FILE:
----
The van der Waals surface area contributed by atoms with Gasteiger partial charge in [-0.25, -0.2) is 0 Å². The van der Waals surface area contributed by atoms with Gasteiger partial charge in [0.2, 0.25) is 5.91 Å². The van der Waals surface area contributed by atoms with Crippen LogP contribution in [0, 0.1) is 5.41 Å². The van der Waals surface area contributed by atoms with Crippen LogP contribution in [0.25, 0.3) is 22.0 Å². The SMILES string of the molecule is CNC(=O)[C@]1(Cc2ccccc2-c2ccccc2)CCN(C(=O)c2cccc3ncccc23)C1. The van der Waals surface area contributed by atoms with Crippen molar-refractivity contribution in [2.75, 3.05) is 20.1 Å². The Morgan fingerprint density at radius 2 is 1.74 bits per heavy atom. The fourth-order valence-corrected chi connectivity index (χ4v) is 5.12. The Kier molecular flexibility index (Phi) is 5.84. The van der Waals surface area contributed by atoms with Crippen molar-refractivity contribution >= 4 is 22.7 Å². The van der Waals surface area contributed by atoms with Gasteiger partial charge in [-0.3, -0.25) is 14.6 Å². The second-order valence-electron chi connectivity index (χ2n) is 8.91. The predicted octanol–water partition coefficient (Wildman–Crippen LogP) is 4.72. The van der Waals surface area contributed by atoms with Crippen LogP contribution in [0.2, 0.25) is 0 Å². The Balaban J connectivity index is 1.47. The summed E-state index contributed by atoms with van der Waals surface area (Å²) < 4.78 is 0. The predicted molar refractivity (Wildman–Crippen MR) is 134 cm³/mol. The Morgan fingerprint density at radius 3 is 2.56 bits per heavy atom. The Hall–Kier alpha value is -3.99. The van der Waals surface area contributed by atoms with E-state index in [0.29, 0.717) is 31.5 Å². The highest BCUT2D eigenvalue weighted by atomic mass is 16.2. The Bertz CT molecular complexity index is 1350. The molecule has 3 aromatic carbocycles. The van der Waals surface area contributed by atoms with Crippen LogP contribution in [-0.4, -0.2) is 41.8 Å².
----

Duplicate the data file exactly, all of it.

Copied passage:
The van der Waals surface area contributed by atoms with Gasteiger partial charge in [-0.25, -0.2) is 0 Å². The van der Waals surface area contributed by atoms with Gasteiger partial charge in [0.2, 0.25) is 5.91 Å². The van der Waals surface area contributed by atoms with Crippen LogP contribution in [0, 0.1) is 5.41 Å². The van der Waals surface area contributed by atoms with Crippen LogP contribution in [0.25, 0.3) is 22.0 Å². The SMILES string of the molecule is CNC(=O)[C@]1(Cc2ccccc2-c2ccccc2)CCN(C(=O)c2cccc3ncccc23)C1. The van der Waals surface area contributed by atoms with Crippen molar-refractivity contribution in [2.75, 3.05) is 20.1 Å². The Morgan fingerprint density at radius 2 is 1.74 bits per heavy atom. The fourth-order valence-corrected chi connectivity index (χ4v) is 5.12. The Kier molecular flexibility index (Phi) is 5.84. The van der Waals surface area contributed by atoms with Crippen molar-refractivity contribution >= 4 is 22.7 Å². The van der Waals surface area contributed by atoms with Gasteiger partial charge in [-0.3, -0.25) is 14.6 Å². The second-order valence-electron chi connectivity index (χ2n) is 8.91. The predicted octanol–water partition coefficient (Wildman–Crippen LogP) is 4.72. The van der Waals surface area contributed by atoms with Crippen LogP contribution in [0.2, 0.25) is 0 Å². The Balaban J connectivity index is 1.47. The summed E-state index contributed by atoms with van der Waals surface area (Å²) < 4.78 is 0. The predicted molar refractivity (Wildman–Crippen MR) is 134 cm³/mol. The Morgan fingerprint density at radius 3 is 2.56 bits per heavy atom. The Hall–Kier alpha value is -3.99. The van der Waals surface area contributed by atoms with E-state index in [0.29, 0.717) is 31.5 Å². The highest BCUT2D eigenvalue weighted by atomic mass is 16.2. The Bertz CT molecular complexity index is 1350. The molecule has 3 aromatic carbocycles. The van der Waals surface area contributed by atoms with Crippen LogP contribution in [-0.4, -0.2) is 41.8 Å².